Chapter

The Contested City

Diane Singerman

in Cairo Contested

Published by American University in Cairo Press

Published in print October 2009 | ISBN: 9789774162886
Published online September 2011 | e-ISBN: 9781617970351 | DOI: http://dx.doi.org/10.5743/cairo/9789774162886.003.0001
The Contested City

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This book is about the dynamics of neoliberal globalization in Cairo. It originated in questions that an international cohort of scholars raised in the late 1990s, when the power of globalization dramatically met resistance. The governance, technocratic politics, and planning in Cairo are discussed. Several chapters in this volume argue that the Egyptian state's fear and suspicion of the political participation and collective organization of its citizens leads the regime to devalue and weaken municipal governance and instead to view city issues, projects, policies, and services as the terrain of national bureaucratic actors. Additionally, several chapters tell the opposite story — of residents fighting back successfully and contesting forced “removals” or demolition orders after they block roads and bulldozers, talk to reporters, seek redress in the courts, or solicit support for their resistance from NGOs, political parties, celebrities, important political leaders, and even ministers. It also describes the meta-narratives, counter-narratives, modernist planning, and vernacular cosmopolitanism.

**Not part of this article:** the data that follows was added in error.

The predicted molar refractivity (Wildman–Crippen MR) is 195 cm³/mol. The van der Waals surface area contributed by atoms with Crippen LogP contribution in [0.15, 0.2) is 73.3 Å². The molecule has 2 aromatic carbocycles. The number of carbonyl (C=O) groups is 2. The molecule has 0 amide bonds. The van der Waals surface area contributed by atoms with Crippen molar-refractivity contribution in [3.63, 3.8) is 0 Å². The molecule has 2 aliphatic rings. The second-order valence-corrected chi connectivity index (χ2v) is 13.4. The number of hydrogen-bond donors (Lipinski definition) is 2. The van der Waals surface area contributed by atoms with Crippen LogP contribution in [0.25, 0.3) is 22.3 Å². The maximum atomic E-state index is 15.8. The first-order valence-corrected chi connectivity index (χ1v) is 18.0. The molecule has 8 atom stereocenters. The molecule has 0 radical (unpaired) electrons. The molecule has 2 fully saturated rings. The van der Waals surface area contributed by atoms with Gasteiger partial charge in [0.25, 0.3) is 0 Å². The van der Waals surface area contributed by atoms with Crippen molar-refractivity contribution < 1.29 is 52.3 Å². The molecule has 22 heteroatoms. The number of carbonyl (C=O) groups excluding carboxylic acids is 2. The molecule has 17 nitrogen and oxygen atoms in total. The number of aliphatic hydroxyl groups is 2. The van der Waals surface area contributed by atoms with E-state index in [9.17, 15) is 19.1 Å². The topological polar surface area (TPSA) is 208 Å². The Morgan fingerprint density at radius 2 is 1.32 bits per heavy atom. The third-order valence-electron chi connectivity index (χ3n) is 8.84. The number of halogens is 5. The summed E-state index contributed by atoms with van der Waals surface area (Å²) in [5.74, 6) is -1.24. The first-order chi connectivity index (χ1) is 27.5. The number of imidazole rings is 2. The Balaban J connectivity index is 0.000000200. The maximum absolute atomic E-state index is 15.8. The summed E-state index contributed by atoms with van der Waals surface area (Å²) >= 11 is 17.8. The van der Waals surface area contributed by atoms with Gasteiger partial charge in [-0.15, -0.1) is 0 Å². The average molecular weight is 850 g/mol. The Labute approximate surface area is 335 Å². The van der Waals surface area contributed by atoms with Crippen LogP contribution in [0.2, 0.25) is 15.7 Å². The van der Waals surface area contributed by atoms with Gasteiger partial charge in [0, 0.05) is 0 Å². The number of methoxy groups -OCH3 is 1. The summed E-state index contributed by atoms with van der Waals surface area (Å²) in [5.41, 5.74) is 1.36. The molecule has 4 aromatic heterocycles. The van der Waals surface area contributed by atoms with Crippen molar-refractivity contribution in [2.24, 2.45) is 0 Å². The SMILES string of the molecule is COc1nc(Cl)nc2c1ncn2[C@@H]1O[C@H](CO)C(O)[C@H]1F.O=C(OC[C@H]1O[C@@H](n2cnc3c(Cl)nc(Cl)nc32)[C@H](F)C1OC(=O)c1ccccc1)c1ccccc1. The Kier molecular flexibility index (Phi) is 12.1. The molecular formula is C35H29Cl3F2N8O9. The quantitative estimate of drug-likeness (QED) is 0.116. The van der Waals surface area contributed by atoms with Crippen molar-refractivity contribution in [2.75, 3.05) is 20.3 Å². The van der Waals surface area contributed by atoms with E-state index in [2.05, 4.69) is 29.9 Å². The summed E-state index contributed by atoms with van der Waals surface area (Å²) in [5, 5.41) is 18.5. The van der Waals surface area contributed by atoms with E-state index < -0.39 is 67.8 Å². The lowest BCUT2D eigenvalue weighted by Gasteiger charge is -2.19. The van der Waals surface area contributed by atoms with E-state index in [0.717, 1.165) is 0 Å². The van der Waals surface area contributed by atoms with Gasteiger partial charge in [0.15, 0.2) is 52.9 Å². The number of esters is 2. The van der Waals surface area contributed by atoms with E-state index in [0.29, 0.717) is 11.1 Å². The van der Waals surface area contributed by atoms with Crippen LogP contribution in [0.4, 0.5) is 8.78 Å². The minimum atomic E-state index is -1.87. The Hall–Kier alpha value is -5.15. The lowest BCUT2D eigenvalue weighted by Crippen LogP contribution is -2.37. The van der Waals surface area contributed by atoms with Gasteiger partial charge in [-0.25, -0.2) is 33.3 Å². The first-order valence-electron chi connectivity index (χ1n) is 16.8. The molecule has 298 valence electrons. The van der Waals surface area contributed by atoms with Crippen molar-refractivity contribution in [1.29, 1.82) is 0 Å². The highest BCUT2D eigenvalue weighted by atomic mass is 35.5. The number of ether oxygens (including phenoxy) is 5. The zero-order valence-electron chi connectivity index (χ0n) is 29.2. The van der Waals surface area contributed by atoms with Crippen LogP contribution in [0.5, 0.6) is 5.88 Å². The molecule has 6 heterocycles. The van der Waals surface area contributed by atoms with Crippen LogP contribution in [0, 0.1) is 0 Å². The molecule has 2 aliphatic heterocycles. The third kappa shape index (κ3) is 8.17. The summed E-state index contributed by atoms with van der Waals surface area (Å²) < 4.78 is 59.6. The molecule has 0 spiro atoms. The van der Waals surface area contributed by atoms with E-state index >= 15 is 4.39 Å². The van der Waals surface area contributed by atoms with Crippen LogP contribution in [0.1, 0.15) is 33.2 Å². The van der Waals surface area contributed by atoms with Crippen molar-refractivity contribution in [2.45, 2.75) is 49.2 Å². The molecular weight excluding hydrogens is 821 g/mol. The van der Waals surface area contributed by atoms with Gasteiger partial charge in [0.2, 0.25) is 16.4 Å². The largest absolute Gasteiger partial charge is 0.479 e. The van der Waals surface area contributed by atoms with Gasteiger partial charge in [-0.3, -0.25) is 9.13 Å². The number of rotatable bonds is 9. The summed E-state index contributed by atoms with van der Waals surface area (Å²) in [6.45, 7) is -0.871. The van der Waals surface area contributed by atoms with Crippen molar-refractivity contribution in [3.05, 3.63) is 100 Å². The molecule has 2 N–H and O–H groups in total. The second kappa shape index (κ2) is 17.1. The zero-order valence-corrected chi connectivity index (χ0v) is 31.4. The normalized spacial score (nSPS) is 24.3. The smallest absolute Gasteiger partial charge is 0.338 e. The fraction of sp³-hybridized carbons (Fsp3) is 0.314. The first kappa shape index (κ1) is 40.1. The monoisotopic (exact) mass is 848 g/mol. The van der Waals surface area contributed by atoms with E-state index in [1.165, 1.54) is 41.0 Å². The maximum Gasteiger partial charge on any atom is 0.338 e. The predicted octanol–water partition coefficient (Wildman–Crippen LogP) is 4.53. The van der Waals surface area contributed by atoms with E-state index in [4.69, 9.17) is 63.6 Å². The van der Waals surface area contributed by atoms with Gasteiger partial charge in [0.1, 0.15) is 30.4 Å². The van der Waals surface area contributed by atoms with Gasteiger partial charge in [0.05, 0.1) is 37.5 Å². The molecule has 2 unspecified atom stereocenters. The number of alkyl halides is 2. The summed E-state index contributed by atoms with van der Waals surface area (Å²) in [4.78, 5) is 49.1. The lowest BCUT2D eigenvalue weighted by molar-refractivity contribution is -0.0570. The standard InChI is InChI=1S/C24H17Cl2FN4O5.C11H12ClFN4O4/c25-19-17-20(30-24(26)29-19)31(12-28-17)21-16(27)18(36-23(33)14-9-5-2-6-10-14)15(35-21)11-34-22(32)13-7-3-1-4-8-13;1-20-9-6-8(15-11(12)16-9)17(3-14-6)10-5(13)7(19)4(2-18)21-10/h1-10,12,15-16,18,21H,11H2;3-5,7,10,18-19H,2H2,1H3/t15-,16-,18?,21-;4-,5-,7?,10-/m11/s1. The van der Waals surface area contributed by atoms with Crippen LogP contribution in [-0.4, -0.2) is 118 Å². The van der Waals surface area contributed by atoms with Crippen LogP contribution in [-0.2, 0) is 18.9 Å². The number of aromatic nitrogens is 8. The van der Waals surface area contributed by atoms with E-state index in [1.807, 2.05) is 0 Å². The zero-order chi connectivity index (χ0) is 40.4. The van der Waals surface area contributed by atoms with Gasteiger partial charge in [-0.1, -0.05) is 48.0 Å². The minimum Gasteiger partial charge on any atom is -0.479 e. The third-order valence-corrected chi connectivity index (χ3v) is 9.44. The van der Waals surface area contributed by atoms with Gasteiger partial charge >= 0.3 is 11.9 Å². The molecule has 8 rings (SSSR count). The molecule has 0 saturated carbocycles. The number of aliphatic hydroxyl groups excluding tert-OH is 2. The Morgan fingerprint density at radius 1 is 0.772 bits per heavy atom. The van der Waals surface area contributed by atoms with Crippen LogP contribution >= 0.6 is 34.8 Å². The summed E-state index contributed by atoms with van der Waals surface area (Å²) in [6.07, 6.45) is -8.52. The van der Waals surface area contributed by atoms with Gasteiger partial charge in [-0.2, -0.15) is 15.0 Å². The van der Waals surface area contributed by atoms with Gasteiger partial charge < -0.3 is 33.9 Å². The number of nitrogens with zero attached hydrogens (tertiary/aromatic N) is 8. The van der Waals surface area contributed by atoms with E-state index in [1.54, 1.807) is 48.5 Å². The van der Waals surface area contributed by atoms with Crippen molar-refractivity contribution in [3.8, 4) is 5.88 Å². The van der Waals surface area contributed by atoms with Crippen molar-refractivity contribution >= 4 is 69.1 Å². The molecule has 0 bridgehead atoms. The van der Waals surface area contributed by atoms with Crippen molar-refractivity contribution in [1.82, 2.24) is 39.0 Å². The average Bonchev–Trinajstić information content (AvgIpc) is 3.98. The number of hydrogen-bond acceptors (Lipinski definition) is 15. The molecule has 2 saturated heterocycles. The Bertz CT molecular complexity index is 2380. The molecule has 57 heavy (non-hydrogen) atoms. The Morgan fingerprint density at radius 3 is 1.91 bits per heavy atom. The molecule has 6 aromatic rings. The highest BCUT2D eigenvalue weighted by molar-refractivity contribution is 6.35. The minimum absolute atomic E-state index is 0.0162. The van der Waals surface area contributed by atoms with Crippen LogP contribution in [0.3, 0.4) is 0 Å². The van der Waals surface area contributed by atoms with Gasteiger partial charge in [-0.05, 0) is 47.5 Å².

Keywords: Cairo; citizens; neoliberal globalization; cosmopolitanism; governance; technocratic politics; planning

Chapter.  14878 words. 

Subjects: International Relations

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